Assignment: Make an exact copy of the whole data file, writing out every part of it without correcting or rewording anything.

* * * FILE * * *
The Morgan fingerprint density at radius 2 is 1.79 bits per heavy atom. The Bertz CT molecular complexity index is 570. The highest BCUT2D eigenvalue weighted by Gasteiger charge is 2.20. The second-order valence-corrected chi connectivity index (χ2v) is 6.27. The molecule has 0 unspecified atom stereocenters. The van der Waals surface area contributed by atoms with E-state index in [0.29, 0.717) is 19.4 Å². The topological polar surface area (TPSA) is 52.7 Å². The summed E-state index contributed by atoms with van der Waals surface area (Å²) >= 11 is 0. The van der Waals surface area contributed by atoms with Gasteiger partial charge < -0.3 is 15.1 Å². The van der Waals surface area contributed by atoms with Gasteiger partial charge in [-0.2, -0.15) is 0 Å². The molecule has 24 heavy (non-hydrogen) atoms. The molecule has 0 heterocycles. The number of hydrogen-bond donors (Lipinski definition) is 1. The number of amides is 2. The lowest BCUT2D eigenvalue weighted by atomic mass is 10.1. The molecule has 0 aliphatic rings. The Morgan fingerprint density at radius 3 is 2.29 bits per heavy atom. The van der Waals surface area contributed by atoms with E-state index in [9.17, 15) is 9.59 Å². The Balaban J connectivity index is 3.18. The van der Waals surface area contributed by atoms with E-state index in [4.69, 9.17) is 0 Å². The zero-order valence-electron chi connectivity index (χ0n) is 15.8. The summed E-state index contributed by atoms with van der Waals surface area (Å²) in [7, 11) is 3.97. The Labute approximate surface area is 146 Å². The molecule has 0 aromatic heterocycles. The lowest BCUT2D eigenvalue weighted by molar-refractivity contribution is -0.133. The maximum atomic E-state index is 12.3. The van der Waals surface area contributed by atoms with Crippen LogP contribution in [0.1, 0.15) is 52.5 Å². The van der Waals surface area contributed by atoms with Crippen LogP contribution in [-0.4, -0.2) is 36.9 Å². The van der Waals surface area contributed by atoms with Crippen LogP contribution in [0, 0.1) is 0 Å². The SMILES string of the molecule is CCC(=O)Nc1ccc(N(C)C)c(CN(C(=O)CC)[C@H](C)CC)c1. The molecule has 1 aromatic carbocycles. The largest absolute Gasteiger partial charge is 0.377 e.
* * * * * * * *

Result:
The Morgan fingerprint density at radius 2 is 1.79 bits per heavy atom. The Bertz CT molecular complexity index is 570. The highest BCUT2D eigenvalue weighted by Gasteiger charge is 2.20. The second-order valence-corrected chi connectivity index (χ2v) is 6.27. The molecule has 0 unspecified atom stereocenters. The van der Waals surface area contributed by atoms with E-state index in [0.29, 0.717) is 19.4 Å². The topological polar surface area (TPSA) is 52.7 Å². The summed E-state index contributed by atoms with van der Waals surface area (Å²) >= 11 is 0. The van der Waals surface area contributed by atoms with Gasteiger partial charge < -0.3 is 15.1 Å². The van der Waals surface area contributed by atoms with Gasteiger partial charge in [-0.2, -0.15) is 0 Å². The molecule has 24 heavy (non-hydrogen) atoms. The molecule has 0 heterocycles. The number of hydrogen-bond donors (Lipinski definition) is 1. The number of amides is 2. The lowest BCUT2D eigenvalue weighted by atomic mass is 10.1. The molecule has 0 aliphatic rings. The Morgan fingerprint density at radius 3 is 2.29 bits per heavy atom. The van der Waals surface area contributed by atoms with E-state index in [9.17, 15) is 9.59 Å². The Balaban J connectivity index is 3.18. The van der Waals surface area contributed by atoms with E-state index in [4.69, 9.17) is 0 Å². The zero-order valence-electron chi connectivity index (χ0n) is 15.8. The summed E-state index contributed by atoms with van der Waals surface area (Å²) in [7, 11) is 3.97. The Labute approximate surface area is 146 Å². The molecule has 0 aromatic heterocycles. The lowest BCUT2D eigenvalue weighted by molar-refractivity contribution is -0.133. The maximum atomic E-state index is 12.3. The van der Waals surface area contributed by atoms with Crippen LogP contribution in [0.1, 0.15) is 52.5 Å². The van der Waals surface area contributed by atoms with Crippen LogP contribution in [-0.4, -0.2) is 36.9 Å². The van der Waals surface area contributed by atoms with Crippen LogP contribution in [0, 0.1) is 0 Å². The SMILES string of the molecule is CCC(=O)Nc1ccc(N(C)C)c(CN(C(=O)CC)[C@H](C)CC)c1. The molecule has 1 aromatic carbocycles. The largest absolute Gasteiger partial charge is 0.377 e.